Ivory tower

Herbie Hancock uses his imagination

Aug 11, 2010 at 5:00 am
Ivory tower
photo: douglas kirkland

Pianist Herbie Hancock has been in the forefront of jazz since the early 1960s, including his high-profile tenure as part of the legendary 1963-68 lineup of the Miles Davis Quintet. His solo recordings began a year earlier, and he was a much sought-after pianist for countless jazz recording sessions. Yet from early on, he has been a popular musician outside of jazz circles. He had a hit with “Watermelon Man,” led the influential and funky Headhunters in the 1970s, scored big with “Rockit” in 1983, and recorded River: The Joni Letters, which in 2008 won Grammy Awards for album of the year and best contemporary jazz album.

Hancock’s newest outing, The Imagine Project, presents the John Lennon title track with collaborators Jeff Beck, Pink, Seal and India.Arie, plus nine other pieces, with a musical and philosophical goal of world unity through music. Other guests on the record include iconic saxophonist Wayne Shorter, Chaka Khan and Ravi Shankar’s daughter Anoushka Shankar, all on the closing “The Song Goes On”; and the Chieftains (“The Times They Are a-Changin’”). Most of the tracks feature West African guitarist Lionel Loueke and drummer Vinnie Colaiuta, who will join Hancock here at the Brown Theatre on Sunday. Filling out the band will be bassist Pino Palladino, second keyboard player and vocalist Greg Phillinganes — whose résumé includes stints with Quincy Jones, Michael Jackson, Eric Clapton and Stevie Wonder — and vocalist and violinist Kristina Train.

Hancock, who turns 70 this year, is excited about both the new album and the tour to support it.

LEO: How did you choose the songs for this album?

Herbie Hancock: We (Hancock and producer/bassist Larry Klein) started off with preliminary lists of possible songs, and we had a simultaneous process of picking and choosing songs and artists to collaborate with. It was kind of like putting together a puzzle. There are a lot of songs the artists might be familiar with that the general public also knows, but we could put a new spin on it and find songs that would be appropriate to the purpose of the record, which is about peace through global collaboration. This is why the (Peter Gabriel) piece “Don’t Give Up” in and of itself is not necessarily about global collaboration, but it’s about the spirit behind working toward peace. Don’t give up on peace, don’t give up on being able to embrace and work with other cultures. Don’t give up on peace in the Mideast between the Palestinians and the Israelis; don’t give up on a solution to wars between the United States and Iraq and Afghanistan; don’t give up on peaceful relationships with North Korea. Germany and Japan used to be our dire enemies during World War II, and now they are more than allies.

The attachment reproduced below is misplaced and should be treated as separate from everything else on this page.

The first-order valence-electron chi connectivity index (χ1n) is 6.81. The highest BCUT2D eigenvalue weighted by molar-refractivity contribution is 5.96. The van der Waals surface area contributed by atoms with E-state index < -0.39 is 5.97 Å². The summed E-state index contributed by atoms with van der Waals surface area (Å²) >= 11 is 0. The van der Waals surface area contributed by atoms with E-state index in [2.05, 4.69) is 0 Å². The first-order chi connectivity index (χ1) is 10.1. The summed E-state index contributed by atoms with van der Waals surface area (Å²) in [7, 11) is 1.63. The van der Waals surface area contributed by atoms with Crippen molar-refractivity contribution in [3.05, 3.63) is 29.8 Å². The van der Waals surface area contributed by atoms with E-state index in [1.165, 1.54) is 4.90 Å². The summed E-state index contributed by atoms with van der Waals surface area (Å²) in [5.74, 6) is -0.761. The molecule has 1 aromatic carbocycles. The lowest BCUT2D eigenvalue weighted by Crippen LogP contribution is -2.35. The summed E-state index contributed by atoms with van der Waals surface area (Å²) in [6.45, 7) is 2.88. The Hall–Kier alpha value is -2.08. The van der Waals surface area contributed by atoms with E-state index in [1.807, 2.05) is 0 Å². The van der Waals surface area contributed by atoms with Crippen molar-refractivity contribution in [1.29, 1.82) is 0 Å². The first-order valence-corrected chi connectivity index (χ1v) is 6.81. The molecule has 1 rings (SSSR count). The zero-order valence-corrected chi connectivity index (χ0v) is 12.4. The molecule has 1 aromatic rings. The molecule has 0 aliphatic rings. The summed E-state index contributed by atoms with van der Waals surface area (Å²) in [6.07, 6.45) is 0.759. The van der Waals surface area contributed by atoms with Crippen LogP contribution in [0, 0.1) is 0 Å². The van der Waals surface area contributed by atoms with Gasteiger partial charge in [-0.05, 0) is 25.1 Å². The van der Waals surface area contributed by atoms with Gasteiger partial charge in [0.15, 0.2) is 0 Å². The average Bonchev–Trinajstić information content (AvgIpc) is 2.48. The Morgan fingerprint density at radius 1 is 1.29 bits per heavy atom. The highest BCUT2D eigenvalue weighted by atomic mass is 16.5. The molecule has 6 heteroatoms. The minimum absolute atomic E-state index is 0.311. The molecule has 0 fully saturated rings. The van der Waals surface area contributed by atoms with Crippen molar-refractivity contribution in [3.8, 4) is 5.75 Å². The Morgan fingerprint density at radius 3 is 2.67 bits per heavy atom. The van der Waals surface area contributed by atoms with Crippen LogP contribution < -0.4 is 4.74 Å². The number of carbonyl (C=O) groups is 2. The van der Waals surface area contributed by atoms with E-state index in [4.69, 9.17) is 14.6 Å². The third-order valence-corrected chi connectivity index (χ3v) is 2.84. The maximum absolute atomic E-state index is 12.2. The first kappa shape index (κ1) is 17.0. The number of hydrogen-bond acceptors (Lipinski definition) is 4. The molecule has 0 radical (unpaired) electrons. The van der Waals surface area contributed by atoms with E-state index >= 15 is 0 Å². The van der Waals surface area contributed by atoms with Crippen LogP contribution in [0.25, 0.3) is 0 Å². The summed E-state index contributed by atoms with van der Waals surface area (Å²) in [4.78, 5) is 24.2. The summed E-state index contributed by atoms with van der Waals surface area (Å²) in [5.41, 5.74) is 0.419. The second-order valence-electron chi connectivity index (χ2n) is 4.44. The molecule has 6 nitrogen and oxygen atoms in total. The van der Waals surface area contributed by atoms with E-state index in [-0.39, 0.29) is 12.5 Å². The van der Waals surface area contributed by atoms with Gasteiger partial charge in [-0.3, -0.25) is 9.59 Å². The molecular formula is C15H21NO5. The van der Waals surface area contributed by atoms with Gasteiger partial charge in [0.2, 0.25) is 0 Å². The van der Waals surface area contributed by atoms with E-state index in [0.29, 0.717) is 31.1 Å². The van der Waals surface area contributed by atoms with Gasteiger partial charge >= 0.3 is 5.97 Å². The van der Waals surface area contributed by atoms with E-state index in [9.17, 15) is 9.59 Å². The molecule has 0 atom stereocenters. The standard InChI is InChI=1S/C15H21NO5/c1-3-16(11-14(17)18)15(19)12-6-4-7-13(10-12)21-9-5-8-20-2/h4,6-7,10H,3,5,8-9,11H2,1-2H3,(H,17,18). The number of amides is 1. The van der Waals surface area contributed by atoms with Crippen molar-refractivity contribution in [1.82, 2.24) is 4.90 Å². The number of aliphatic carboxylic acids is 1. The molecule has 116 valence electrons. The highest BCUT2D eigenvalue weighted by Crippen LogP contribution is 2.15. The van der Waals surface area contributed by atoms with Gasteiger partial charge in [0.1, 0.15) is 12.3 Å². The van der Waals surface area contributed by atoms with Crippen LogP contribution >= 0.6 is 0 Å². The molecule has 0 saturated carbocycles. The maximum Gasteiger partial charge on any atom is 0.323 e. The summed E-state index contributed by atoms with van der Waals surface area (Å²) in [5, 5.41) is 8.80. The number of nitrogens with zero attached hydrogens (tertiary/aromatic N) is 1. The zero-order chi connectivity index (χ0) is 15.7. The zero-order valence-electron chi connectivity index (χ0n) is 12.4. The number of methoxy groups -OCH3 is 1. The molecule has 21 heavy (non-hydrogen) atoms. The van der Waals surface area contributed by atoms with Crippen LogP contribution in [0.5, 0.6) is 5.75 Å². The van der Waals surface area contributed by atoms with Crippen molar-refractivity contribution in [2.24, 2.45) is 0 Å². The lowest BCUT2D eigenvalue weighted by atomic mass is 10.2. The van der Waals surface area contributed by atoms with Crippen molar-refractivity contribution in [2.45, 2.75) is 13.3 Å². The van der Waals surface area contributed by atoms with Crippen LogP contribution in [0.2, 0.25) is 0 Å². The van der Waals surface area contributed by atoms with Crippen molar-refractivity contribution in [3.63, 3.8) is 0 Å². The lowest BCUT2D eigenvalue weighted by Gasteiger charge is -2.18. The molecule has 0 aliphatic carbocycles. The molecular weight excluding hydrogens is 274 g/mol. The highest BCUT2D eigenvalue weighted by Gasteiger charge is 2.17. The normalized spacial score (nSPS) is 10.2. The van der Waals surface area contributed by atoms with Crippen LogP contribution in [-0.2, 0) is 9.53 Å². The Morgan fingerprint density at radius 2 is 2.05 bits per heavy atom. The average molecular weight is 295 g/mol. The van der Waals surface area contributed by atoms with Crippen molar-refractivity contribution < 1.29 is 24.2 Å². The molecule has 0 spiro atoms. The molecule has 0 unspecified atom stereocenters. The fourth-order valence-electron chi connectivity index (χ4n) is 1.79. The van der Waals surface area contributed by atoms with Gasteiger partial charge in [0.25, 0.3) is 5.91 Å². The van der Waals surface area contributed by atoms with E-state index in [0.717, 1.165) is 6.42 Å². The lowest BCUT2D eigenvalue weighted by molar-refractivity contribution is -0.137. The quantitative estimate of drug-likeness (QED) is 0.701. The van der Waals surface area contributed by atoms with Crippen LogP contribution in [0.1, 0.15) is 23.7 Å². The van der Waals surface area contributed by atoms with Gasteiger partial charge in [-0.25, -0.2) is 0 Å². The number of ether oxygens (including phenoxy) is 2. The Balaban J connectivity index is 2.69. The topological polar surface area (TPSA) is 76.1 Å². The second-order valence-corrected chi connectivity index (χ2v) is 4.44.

LEO: How did you first meet and work with your guitarist, Lionel Loueke?

HH: He was selected to be in the collegiate program for the Thelonious Monk Institute of Jazz, for which I am the chairman. When we got his submission, everybody flipped over how he played guitar and all he was doing. As soon as the program was over, (trumpeter) Terence Blanchard snatched him, then I snatched him back; in fact, two years ago, I snatched Terence himself with Lionel for a tour.

LEO: It sounds like that might free you up to do more improv while he carries the undercurrent.

HH: Right, right, exactly! And sometimes onstage, we’ll get a dialogue going.

LEO: And your drummer, Vinnie Colaiuta?

HH: He’s a drummer’s drummer. It’s like there’s a Vinnie Colaiuta School of Drummers, and he’s got a huge following. When I introduce him to the audience, there’s always a huge hand, even if he hasn’t even played yet. He can play any style, any genre to perfection. His sense of music is amazing. And don’t mention rhythm! His time is like an atomic clock (chuckling); it’s a groove you can’t stop. Plus he’s a jazz player, and he can lay that down — he’s not someone who plays at it, and his taste is impeccable.

LEO: The concert has been described as a set of “greatest hits” and a set from the new CD. Is this correct?

HH: Now we actually combine them, we mix and match them. We open with “Actual Proof,” and we do “Watermelon Man.” I made a medley of several songs, including “Maiden Voyage,” “Speak Like a Child,” “Round Midnight” and “Cantaloupe Island.” If the audience demands it, we do “Chameleon.”

LEO: We see the Blue Note years, your years with Miles, Mwandishi, Headhunters, and the last few albums, which had more of a pop orientation. You remind me of a musical chameleon.

HH: (Laughs) Yeah, that’s why I came up with that title. When I recorded that on the Head Hunters record, I had not gone in that direction before. I had not actually played synthesizer before. It was a new direction of jazz fusion or jazz funk.

LEO: Why should someone who’s not a jazz fan want to come see this tour?

HH: The Imagine Project record has been primarily described as more of a pop record than a jazz record. I understand that, but it all just sounds like music to me. The music we do from that record is familiar to a pop audience — they know “Imagine,” “The Times They Are a-Changin’,” sometimes we do (Joni Mitchell’s) “Court and Spark.” We don’t always do all those pieces, otherwise we would have a three-hour concert (laughing).

Herbie Hancock’s The Imagine Project
Sunday, Aug. 15
Brown Theatre
315 W. Broadway • 584-7777
$37.50-$69.50; 7:30 p.m.